Played by Michael Moriarty, Wiggen is as sharp as Pearson is dull. In addition to his athletic talent, Wiggen is "Author" of an autobiographical baseball novel, and his voice drives the narrative as the morbid plot unfolds. In an era in which even stars worked off-season jobs, Wiggen sells insurance. Initially a preseason holdout for the quaint sum of $127,000 per year, Wiggen settles for securing the baseball fate of his friend. Accepting drastically less salary than the hard-nosed management negotiators are probably willing to give up, Wiggen demands that Pearson be attached to him for the remainder of the season. Pearson cannot be cut, and neither one can be traded without including the other in the deal.

Bang the Drum Slowly is a story about a team. "We were not pulling like a club," Wiggen bemoans in the voice over at one point, addressing an age-old dilemma of why so often a group of talented individuals fails to meet its collective potential. The manager, Dutch Schnell (Vincent Gardenia), a Casey-Stengel-like student of baseball and life, chastises the team for being like fingers on the hand feuding with one another over petty offenses and refusing to work together.

Convinced that the unexplained motives surrounding Wiggen's special clause protecting Pearson somehow holds the key to understanding the under-achieving club, Dutch sets out to crack the mystery of the relationship between the luminous pitcher and the "plumb-dumb" catcher. It is a fair question. Even knowing what Dutch does not, we still wonder why Wiggen reaches out to his roommate. But he does. Some of it is duty. Some of it is guilt. Some of it is noblesse oblige. But most of it is the inexplicable bond between members of an athletic team, even more acute for roommates on a professional squad.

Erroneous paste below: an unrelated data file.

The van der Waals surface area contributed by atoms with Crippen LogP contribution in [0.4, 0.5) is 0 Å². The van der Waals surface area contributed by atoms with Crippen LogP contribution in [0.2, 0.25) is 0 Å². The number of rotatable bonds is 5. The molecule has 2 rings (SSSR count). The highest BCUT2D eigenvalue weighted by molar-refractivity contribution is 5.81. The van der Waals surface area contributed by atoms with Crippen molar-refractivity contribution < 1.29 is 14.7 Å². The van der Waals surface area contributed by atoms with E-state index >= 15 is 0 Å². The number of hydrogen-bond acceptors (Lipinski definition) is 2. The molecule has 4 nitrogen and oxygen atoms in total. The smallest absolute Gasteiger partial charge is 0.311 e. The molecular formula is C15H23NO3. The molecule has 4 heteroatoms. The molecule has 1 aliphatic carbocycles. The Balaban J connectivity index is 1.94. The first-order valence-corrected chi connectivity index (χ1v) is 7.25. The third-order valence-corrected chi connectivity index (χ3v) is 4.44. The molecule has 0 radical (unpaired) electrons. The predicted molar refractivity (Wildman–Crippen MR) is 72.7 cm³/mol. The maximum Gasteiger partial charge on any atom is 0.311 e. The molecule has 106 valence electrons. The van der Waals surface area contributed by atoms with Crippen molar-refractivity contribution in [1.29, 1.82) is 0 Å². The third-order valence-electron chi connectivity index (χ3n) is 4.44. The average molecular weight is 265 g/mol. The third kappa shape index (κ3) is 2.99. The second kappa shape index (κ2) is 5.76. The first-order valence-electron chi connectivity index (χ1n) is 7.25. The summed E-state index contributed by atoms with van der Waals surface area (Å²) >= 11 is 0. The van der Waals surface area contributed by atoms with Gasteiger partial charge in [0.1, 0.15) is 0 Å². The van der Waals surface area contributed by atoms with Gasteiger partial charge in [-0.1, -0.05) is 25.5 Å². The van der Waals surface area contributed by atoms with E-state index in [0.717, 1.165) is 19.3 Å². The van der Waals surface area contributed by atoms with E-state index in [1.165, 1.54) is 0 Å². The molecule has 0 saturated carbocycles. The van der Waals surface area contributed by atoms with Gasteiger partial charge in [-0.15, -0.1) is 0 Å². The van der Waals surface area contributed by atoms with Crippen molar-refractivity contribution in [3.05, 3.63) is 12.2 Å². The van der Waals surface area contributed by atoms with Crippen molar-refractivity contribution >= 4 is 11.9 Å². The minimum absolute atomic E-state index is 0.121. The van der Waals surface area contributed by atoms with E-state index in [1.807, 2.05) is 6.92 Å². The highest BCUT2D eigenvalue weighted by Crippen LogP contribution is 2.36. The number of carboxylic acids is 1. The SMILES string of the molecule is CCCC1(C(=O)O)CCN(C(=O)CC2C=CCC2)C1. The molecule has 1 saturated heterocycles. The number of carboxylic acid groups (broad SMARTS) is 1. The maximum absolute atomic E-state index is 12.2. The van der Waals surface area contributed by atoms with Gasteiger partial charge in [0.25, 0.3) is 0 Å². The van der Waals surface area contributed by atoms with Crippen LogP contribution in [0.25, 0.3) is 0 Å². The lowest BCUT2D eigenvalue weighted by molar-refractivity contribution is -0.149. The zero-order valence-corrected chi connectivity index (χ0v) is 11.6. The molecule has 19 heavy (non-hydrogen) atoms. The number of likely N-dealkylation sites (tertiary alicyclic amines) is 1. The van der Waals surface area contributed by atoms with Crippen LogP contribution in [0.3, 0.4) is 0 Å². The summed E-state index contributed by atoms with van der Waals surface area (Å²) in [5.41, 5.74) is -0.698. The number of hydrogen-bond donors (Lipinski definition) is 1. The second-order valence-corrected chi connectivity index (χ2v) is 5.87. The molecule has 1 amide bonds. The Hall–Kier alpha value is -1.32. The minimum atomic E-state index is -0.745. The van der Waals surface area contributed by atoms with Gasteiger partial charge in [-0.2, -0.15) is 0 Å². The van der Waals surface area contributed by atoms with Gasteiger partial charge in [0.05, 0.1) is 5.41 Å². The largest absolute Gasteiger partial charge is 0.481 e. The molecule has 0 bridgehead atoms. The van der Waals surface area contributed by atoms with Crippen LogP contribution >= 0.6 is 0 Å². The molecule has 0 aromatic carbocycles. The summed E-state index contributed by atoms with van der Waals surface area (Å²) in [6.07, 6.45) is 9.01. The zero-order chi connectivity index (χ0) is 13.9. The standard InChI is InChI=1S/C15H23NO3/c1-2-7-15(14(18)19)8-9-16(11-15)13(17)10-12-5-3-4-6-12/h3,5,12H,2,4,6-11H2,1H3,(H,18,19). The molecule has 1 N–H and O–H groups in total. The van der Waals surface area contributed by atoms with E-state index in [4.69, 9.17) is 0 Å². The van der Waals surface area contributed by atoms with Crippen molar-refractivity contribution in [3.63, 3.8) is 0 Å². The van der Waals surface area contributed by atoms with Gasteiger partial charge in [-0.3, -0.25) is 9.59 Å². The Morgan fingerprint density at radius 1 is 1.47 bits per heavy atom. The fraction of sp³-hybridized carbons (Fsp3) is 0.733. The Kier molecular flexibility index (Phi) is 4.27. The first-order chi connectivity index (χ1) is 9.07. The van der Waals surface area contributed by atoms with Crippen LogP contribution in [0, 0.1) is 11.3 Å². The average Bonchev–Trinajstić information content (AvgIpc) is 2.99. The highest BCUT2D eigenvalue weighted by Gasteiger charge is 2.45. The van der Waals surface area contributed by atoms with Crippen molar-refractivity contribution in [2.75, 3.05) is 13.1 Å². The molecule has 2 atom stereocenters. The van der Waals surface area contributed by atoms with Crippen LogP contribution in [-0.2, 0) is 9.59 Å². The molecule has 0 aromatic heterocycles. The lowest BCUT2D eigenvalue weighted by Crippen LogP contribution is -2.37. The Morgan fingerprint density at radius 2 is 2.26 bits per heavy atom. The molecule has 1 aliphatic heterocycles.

When Dutch finally cracks the case and the truth comes out, the team responds to Pearson in a fashion similar to Wiggen's instinctual reaction. The impending mortality of one brings the men together as a team. They unite in protecting, caring and befriending him. Suddenly, Pearson is not too dumb to play TEGWAR; he is not too awkward to take part in their off-field endeavors, and he begins to realize his potential as a ballplayer. As a result of this shared mission, the club becomes a close-knit unit on the field as well as off, gaining confidence and winning ballgames. And Pearson enjoys the best season of his career.

When the illness catches up with Pearson, and he must leave the team, the club goes on to win the pennant without him--but not for him necessarily. The magic of the camaraderie is not permanent. In the winter, after the Mammoths have won the World Series, once again, Wiggen is alone among the erstwhile teammates, in a Georgia cemetery, helping to lower his fallen friend into the cold ground.

Why do I love this film? Virtuoso performances from an amazing cast of great character actors. Crisp, intelligent writing. The film is also funny (much funnier than I expressed in this essay). Like life, the film has plenty of laugh-out-loud moments in the midst of the tragic tale.

On the weightier side, the drama offers a serious examination of the razor-thin line between living and dying, winning and losing, laughing and crying, and success and failure; a difference that is almost always subtle and oftentimes random. The Okie Gardener said he loved baseball because, like life, the game is seasonal and extended and offered room for mistakes and redemption. Like life, baseball is also sometimes outrageously vagarious.

Henry "Author" Wiggen's final thoughts on Bruce Pearson:

"He was not a bad fellow, no worse than most and probably better than some, and not a bad ballplayer neither when they give him a chance, when they laid off him long enough. From here on in I rag nobody."